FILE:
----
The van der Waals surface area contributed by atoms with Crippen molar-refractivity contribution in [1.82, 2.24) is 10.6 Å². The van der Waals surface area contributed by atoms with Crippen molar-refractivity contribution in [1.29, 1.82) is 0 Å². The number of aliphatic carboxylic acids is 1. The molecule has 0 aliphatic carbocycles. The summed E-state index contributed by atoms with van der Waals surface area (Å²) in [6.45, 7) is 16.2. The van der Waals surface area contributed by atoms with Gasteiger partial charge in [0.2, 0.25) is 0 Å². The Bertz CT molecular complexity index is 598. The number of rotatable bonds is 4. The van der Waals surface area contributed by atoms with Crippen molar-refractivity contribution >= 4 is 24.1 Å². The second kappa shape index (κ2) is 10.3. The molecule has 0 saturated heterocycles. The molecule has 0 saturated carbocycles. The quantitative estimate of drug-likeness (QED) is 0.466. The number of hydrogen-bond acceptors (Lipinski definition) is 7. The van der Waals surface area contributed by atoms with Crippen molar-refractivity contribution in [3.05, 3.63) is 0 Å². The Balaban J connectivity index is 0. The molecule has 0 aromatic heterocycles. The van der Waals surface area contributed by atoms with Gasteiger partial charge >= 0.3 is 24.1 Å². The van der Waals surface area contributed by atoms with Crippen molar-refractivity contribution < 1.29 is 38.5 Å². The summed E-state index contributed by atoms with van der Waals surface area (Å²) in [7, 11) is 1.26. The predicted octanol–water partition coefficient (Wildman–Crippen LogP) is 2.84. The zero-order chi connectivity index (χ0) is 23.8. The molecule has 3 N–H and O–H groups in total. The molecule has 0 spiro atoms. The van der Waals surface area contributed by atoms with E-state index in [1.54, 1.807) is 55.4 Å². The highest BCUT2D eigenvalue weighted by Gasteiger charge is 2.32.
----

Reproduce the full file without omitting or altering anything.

The van der Waals surface area contributed by atoms with Crippen molar-refractivity contribution in [1.82, 2.24) is 10.6 Å². The van der Waals surface area contributed by atoms with Crippen molar-refractivity contribution in [1.29, 1.82) is 0 Å². The number of aliphatic carboxylic acids is 1. The molecule has 0 aliphatic carbocycles. The summed E-state index contributed by atoms with van der Waals surface area (Å²) in [6.45, 7) is 16.2. The van der Waals surface area contributed by atoms with Gasteiger partial charge in [0.2, 0.25) is 0 Å². The Bertz CT molecular complexity index is 598. The number of rotatable bonds is 4. The van der Waals surface area contributed by atoms with Crippen molar-refractivity contribution >= 4 is 24.1 Å². The second kappa shape index (κ2) is 10.3. The molecule has 0 saturated heterocycles. The molecule has 0 saturated carbocycles. The quantitative estimate of drug-likeness (QED) is 0.466. The number of hydrogen-bond acceptors (Lipinski definition) is 7. The van der Waals surface area contributed by atoms with Crippen molar-refractivity contribution in [3.05, 3.63) is 0 Å². The Balaban J connectivity index is 0. The molecule has 0 aromatic heterocycles. The van der Waals surface area contributed by atoms with Gasteiger partial charge >= 0.3 is 24.1 Å². The van der Waals surface area contributed by atoms with Crippen molar-refractivity contribution < 1.29 is 38.5 Å². The summed E-state index contributed by atoms with van der Waals surface area (Å²) in [7, 11) is 1.26. The predicted octanol–water partition coefficient (Wildman–Crippen LogP) is 2.84. The zero-order chi connectivity index (χ0) is 23.8. The molecule has 3 N–H and O–H groups in total. The molecule has 0 spiro atoms. The van der Waals surface area contributed by atoms with E-state index in [1.54, 1.807) is 55.4 Å². The highest BCUT2D eigenvalue weighted by Gasteiger charge is 2.32.